Bhansali's love triangle blended the reality of Eastern Europe with the extravagance of mainstream Hindi cinema: in the pictured scene, he recreates a very real moon-lit night using production design and lighting on a set.
Bhansali and Nitin Desai's recreation of Chandramukhi's kotha was lauded for how much a risk it was, and for just how incredible it looked on the big screen.
The fantastical world of Saawariya was tinged with blue all over, but that lent it a certain sense of the exotic unlike most other films of the time.
The interplay of light and sets mirrors the illusions the protagonist of Bhansali's sixth directorial once created.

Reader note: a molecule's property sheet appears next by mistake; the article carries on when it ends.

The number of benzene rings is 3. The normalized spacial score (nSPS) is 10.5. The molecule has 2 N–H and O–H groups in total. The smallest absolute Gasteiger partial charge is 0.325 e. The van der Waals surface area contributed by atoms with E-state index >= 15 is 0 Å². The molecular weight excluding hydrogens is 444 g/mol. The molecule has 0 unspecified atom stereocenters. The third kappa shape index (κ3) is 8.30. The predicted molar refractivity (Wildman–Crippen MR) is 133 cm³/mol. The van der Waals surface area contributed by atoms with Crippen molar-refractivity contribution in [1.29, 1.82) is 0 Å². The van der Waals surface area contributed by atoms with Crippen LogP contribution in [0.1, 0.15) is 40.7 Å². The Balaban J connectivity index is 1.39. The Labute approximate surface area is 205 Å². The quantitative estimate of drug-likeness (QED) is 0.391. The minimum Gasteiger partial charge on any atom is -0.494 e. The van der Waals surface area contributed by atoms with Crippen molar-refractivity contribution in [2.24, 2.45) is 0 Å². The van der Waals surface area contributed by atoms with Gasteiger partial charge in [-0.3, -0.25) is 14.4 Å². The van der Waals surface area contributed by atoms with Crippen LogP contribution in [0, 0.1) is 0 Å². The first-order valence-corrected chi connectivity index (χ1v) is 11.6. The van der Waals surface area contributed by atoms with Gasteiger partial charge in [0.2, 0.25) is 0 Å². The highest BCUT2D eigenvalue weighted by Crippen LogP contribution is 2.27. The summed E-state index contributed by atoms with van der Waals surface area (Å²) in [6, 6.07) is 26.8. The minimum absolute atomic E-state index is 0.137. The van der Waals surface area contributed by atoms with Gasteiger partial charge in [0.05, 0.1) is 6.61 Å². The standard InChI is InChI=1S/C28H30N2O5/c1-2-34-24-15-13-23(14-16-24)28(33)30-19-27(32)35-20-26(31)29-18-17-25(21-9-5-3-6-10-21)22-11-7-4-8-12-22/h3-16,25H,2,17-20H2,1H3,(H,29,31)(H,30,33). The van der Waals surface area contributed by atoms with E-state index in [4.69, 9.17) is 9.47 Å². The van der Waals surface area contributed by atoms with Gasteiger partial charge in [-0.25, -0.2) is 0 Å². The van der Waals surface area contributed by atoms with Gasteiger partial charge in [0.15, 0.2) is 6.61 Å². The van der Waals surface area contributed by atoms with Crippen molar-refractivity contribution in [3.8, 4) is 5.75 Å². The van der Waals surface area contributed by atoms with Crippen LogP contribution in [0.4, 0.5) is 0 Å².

Bhansali depicted the famed Aaina Mahal of Poona in the song "Deewani Mastani", an inciting incident in the film and the filmmaker's tribute to K. Asif's Mughal-e-Azam (1960).
The Chittor Fort was recreated for the production, serving as one of the largest sets made for a Bhansali film.
Bhansali practically recreated 50s and 60s Kamathipura, with streets and building frontages and decor.